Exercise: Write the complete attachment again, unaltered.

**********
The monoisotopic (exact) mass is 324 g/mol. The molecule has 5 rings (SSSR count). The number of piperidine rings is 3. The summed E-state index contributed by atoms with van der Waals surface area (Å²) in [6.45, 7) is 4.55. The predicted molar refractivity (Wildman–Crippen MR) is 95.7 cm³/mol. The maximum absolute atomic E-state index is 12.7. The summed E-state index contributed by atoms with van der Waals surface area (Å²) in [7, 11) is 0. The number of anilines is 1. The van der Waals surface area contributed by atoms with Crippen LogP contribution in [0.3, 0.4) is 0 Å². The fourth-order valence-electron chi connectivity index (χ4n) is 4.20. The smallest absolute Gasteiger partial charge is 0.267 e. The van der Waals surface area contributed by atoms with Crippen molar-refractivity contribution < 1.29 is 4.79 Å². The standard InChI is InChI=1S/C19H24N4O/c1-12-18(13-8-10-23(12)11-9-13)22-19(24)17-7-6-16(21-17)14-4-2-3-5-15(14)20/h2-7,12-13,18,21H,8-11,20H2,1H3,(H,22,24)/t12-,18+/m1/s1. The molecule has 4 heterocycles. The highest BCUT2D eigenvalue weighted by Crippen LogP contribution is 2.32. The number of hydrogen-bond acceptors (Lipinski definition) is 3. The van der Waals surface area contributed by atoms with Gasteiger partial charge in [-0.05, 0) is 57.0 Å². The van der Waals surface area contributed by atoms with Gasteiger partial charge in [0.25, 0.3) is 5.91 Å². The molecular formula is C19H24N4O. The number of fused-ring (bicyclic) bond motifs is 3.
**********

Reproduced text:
The monoisotopic (exact) mass is 324 g/mol. The molecule has 5 rings (SSSR count). The number of piperidine rings is 3. The summed E-state index contributed by atoms with van der Waals surface area (Å²) in [6.45, 7) is 4.55. The predicted molar refractivity (Wildman–Crippen MR) is 95.7 cm³/mol. The maximum absolute atomic E-state index is 12.7. The summed E-state index contributed by atoms with van der Waals surface area (Å²) in [7, 11) is 0. The number of anilines is 1. The van der Waals surface area contributed by atoms with Crippen LogP contribution in [0.3, 0.4) is 0 Å². The fourth-order valence-electron chi connectivity index (χ4n) is 4.20. The smallest absolute Gasteiger partial charge is 0.267 e. The van der Waals surface area contributed by atoms with Crippen molar-refractivity contribution < 1.29 is 4.79 Å². The standard InChI is InChI=1S/C19H24N4O/c1-12-18(13-8-10-23(12)11-9-13)22-19(24)17-7-6-16(21-17)14-4-2-3-5-15(14)20/h2-7,12-13,18,21H,8-11,20H2,1H3,(H,22,24)/t12-,18+/m1/s1. The molecule has 4 heterocycles. The highest BCUT2D eigenvalue weighted by Crippen LogP contribution is 2.32. The number of hydrogen-bond acceptors (Lipinski definition) is 3. The van der Waals surface area contributed by atoms with Gasteiger partial charge in [-0.05, 0) is 57.0 Å². The van der Waals surface area contributed by atoms with Gasteiger partial charge in [0.25, 0.3) is 5.91 Å². The molecular formula is C19H24N4O. The number of fused-ring (bicyclic) bond motifs is 3.